In Nevada, the Gibsons were avid explorers of ghost towns and old mining camps and became enthusiastic volunteers at the Nevada State Museum. The Gibsons actively campaigned for the creation of the Nevada State Railroad Museum in the early 1980s, and they generously supported both museums financially. Margie regularly worked in both museum stores and coordinated various receptions and special events. Jack was frequently the engineer or fireman on locomotive No. 22, the Inyo, and he edited the Nevada State Museum newsletter. They were instrumental in initiating the annual Santa Train, and bringing the locomotive “Joe. Douglass.” back to Nevada. Governor Bob Miller proclaimed their 50th wedding anniversary as A Day in Honor of Margie & Jack Gibson as “Outstanding Humanitarians and Respected Volunteers.”

The Richardson models were purchased for the Nevada State Railroad Museum by Diane Uchytil, Suzan Oliver, Gail Simon, and Skip Gibson and donated in collaboration with the Friends of the Nevada Railroad Museum. The museum is at 2180 Carson St. For more information contact (775) 687-6953.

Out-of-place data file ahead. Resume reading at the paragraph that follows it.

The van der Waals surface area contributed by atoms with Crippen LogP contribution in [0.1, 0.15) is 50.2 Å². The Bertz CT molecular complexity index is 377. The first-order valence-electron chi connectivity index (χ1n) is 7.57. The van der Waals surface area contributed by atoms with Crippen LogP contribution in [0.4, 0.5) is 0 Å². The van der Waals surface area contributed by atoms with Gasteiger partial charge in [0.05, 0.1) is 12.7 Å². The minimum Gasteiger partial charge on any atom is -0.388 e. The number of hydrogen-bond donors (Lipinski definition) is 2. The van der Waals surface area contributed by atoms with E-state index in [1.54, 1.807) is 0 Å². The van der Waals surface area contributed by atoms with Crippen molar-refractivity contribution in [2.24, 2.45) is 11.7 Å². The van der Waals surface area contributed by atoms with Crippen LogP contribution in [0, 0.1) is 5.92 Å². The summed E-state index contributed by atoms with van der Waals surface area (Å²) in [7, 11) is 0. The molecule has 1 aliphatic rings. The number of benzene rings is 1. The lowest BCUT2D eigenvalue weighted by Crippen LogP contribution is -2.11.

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C’mon Baby: Do the Locomotion

Original Story by Melissa Schorr of the Las Vegas Sun. September 21, 1998.

There are only three 19th century American Standard steam locomotives remaining in the world. One is housed in the Smithsonian Institute in Washington D.C.Another is in the California State Railroad Museum in Sacramento. The third sits in Dan Markoff's backyard.

“I wanted to keep a piece of Nevada history alive,” says Markoff, 50, a Las Vegas trial lawyer, former UNLV history major and Nevada native whose unique locomotive is the focus of a new documentary, “Eureka's Incredible Journey,” which airs at 8 tonight on KLVX Channel 10.

Markoff rescued the 123-year old Eureka & Palisade Railroad Locomotive No. 4 from the scrap heap in 1986, and has spent much of his free time and energy since then restoring it to its original condition.

Like this article? Read the full article on the Las Vegas Sun website by clicking here.